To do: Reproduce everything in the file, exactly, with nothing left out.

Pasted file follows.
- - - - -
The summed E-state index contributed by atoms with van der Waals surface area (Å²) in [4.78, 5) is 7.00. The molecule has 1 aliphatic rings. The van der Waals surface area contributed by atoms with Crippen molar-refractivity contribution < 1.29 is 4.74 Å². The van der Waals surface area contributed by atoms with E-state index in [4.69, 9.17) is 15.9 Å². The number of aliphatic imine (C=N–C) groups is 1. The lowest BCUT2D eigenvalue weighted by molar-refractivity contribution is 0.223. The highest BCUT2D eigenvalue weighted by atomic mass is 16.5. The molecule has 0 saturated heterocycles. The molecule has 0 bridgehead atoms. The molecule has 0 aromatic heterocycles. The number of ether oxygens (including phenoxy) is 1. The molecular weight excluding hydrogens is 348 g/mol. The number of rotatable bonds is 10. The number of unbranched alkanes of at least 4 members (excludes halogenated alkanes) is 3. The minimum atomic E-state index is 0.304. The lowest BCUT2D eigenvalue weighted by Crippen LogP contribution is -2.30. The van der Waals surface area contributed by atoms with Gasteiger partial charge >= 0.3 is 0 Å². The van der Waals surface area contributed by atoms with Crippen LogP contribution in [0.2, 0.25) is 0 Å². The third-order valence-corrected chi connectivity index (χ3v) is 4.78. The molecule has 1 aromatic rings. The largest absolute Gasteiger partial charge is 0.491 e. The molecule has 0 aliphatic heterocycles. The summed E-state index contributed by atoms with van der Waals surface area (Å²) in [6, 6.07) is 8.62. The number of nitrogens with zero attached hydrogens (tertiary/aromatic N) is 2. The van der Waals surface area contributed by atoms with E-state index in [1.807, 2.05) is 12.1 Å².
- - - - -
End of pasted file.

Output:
The summed E-state index contributed by atoms with van der Waals surface area (Å²) in [4.78, 5) is 7.00. The molecule has 1 aliphatic rings. The van der Waals surface area contributed by atoms with Crippen molar-refractivity contribution < 1.29 is 4.74 Å². The van der Waals surface area contributed by atoms with E-state index in [4.69, 9.17) is 15.9 Å². The number of aliphatic imine (C=N–C) groups is 1. The lowest BCUT2D eigenvalue weighted by molar-refractivity contribution is 0.223. The highest BCUT2D eigenvalue weighted by atomic mass is 16.5. The molecule has 0 saturated heterocycles. The molecule has 0 bridgehead atoms. The molecule has 0 aromatic heterocycles. The number of ether oxygens (including phenoxy) is 1. The molecular weight excluding hydrogens is 348 g/mol. The number of rotatable bonds is 10. The number of unbranched alkanes of at least 4 members (excludes halogenated alkanes) is 3. The minimum atomic E-state index is 0.304. The lowest BCUT2D eigenvalue weighted by Crippen LogP contribution is -2.30. The van der Waals surface area contributed by atoms with Gasteiger partial charge >= 0.3 is 0 Å². The van der Waals surface area contributed by atoms with Crippen LogP contribution in [0.2, 0.25) is 0 Å². The third-order valence-corrected chi connectivity index (χ3v) is 4.78. The molecule has 1 aromatic rings. The largest absolute Gasteiger partial charge is 0.491 e. The molecule has 0 aliphatic heterocycles. The summed E-state index contributed by atoms with van der Waals surface area (Å²) in [6, 6.07) is 8.62. The number of nitrogens with zero attached hydrogens (tertiary/aromatic N) is 2. The van der Waals surface area contributed by atoms with E-state index in [1.807, 2.05) is 12.1 Å².